Feeds

Dell adds VC hotshot to board

Floats some notes, builds war chest

Boost IT visibility and business value

Dell has appointed Accel Partners managing partner Jim Breyer to its board of directors while adding another $500m to its war chest.

The venture capitalist will take his seat immediately, and will stand for election at Dell's annual shareholder meeting in July.

Breyer, who is 47, has watched over the investments in more than 30 tech companies, including Web 2.0 darling Facebook, where he sits on the board, as well as in Agile Software, Foundry Networks, Hyperion Solutions, Macromedia, RealNetworks, and RedBack Networks.

Breyer sits on the boards of retail giant Wal-Mart and comic book, movie, and game maker Marvel Entertainment. After getting his bachelor's from Stanford University and an MBA from Harvard University, Breyer worked as a management consultant at McKinsey & Company and then did various product marketing and management jobs at Apple and Hewlett-Packard before joining Accel, which has backed a very large number of tech companies over its 25-year history. I counted 231 on that page, and you will recognize a very large number of them.

"Jim has extensive experience in strategic planning and finance, as well as capital markets and emerging companies," said Michael Dell, chairman and chief executive officer at the company that bears his name in a statement. "That insight will be extremely valuable as we enhance our capabilities on behalf of customers and drive to long-term growth."

Back in February, Dell announced that two board members, Michael Miles and Alan Lafley, would be leaving in July. Miles, who is 68 and who has been on the Dell board since 1995, is the former chairman and CEO at Philip Morris, while Lafley, who is 60, is chairman and CEO at Proctor & Gamble.

In a separate matter, Dell said it has entered into underwriting agreements with Banc of America Securities, Morgan Stanley, and UBS Securities to issue and underwrite $500m in notes, which were sold on April 6. The notes pay out 5.625 per cent and are due in 2014.

Dell has not said precisely how it intends to use the $500m, but has been pretty clear that it wants to make acquisitions to bolster its position in the IT space. In the quarter ended January 30, Dell had $8.35bn in cash and equivalents and another $740m in short-term investments which washes pretty nicely against $113m in short-term debt and $1.9bn in long-term debt. With the notes that were just floated, Dell now has a $7.58bn war chest.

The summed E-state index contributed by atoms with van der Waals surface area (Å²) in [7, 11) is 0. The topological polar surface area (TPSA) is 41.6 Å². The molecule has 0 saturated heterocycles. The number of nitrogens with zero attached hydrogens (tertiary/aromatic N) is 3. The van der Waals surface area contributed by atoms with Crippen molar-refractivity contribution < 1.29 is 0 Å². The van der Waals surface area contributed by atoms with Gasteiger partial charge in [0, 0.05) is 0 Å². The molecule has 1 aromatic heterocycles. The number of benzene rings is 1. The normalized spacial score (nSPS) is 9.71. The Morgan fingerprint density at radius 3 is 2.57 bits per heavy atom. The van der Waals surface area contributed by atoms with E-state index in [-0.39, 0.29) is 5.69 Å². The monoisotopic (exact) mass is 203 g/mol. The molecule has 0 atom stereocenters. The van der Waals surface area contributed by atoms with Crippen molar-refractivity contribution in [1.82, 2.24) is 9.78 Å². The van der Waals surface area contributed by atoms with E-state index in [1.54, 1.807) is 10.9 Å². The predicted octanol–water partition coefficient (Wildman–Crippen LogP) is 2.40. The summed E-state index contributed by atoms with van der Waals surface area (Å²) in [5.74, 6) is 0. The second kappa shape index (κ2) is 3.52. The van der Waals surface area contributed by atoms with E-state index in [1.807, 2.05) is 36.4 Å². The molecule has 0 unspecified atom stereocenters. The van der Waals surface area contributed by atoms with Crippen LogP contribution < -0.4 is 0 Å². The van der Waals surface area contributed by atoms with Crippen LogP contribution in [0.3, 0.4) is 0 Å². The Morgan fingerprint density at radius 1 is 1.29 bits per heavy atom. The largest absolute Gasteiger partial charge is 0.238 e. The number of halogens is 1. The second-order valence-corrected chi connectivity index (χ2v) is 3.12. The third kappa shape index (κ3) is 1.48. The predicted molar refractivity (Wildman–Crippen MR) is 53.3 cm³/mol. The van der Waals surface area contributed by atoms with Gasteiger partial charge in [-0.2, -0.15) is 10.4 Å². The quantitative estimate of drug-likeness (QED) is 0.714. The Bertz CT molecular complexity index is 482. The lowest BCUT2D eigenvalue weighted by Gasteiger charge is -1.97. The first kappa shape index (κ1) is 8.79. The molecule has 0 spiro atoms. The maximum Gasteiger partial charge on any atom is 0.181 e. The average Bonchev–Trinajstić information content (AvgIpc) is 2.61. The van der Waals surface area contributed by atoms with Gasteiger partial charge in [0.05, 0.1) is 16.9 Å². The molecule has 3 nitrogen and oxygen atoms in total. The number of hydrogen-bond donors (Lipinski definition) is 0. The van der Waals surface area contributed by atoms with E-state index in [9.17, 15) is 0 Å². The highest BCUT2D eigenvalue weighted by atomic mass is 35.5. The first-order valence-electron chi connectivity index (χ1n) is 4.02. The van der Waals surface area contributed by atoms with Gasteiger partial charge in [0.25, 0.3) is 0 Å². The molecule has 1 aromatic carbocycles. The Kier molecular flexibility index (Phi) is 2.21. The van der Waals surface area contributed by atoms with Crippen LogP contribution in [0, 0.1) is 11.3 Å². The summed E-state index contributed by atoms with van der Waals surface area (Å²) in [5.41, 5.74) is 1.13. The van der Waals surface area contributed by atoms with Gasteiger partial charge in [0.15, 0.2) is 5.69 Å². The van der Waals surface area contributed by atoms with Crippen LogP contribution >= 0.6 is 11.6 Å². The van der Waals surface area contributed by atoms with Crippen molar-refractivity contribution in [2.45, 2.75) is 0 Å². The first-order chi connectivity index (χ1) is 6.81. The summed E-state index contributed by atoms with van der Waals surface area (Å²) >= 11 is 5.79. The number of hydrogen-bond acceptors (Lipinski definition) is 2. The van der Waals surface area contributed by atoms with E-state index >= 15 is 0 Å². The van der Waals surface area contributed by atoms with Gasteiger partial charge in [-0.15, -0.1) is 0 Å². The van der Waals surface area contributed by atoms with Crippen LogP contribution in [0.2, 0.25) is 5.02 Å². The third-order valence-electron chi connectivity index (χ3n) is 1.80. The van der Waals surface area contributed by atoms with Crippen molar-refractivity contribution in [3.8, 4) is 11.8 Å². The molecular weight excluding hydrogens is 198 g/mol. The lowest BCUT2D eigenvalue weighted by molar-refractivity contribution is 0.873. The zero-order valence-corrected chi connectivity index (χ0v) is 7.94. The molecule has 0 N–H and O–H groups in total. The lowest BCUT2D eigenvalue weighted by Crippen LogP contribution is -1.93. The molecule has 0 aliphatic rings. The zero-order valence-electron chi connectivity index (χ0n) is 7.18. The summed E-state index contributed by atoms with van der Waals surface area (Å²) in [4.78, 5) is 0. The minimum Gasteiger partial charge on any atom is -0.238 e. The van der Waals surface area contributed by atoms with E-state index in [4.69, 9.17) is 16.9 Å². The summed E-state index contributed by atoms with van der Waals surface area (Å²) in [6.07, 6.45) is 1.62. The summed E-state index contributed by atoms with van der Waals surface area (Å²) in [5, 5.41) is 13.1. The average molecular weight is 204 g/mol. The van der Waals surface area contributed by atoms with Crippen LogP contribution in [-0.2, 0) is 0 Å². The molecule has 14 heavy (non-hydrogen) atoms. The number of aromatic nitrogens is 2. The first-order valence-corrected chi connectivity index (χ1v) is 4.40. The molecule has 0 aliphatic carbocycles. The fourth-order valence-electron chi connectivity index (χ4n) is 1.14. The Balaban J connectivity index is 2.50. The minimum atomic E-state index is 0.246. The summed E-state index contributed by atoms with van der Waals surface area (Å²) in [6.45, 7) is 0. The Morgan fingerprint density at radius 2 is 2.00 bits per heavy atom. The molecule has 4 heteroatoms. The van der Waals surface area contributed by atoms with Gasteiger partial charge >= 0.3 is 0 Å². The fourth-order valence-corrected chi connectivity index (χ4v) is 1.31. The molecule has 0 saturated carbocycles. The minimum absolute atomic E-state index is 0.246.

That's enough to try to buy Sun Microsystems, if Dell decided to suddenly and completely change its spots. Don't hold your breath. But if Sun is broken up and its bits sold off, don't be surprised when Dell does try to get bits of it. ®

Build a business case: developing custom apps

More from The Register

next story
6 Obvious Reasons Why Facebook Will Ban This Article (Thank God)
Clampdown on clickbait ... and El Reg is OK with this
Mozilla's 'Tiles' ads debut in new Firefox nightlies
You can try turning them off and on again
No, thank you. I will not code for the Caliphate
Some assignments, even the Bongster decline must
Kaspersky backpedals on 'done nothing wrong, nothing to fear' blather
Founder (and internet passport fan) now says privacy is precious
Banking apps: Handy, can grab all your money... and RIDDLED with coding flaws
Yep, that one place you'd hoped you wouldn't find 'em
TROLL SLAYER Google grabs $1.3 MEEELLION in patent counter-suit
Chocolate Factory hits back at firm for suing customers
Primetime precrime? Minority Report TV series 'being developed'
I have to know. I have to find out what happened to my life
Ex-IBM CEO John Akers dies at 79
An era disrupted by the advent of the PC
prev story

Whitepapers

Gartner critical capabilities for enterprise endpoint backup
Learn why inSync received the highest overall rating from Druva and is the top choice for the mobile workforce.
Implementing global e-invoicing with guaranteed legal certainty
Explaining the role local tax compliance plays in successful supply chain management and e-business and how leading global brands are addressing this.
Rethinking backup and recovery in the modern data center
Combining intelligence, operational analytics, and automation to enable efficient, data-driven IT organizations using the HP ABR approach.
Consolidation: The Foundation for IT Business Transformation
In this whitepaper learn how effective consolidation of IT and business resources can enable multiple, meaningful business benefits.
Next gen security for virtualised datacentres
Legacy security solutions are inefficient due to the architectural differences between physical and virtual environments.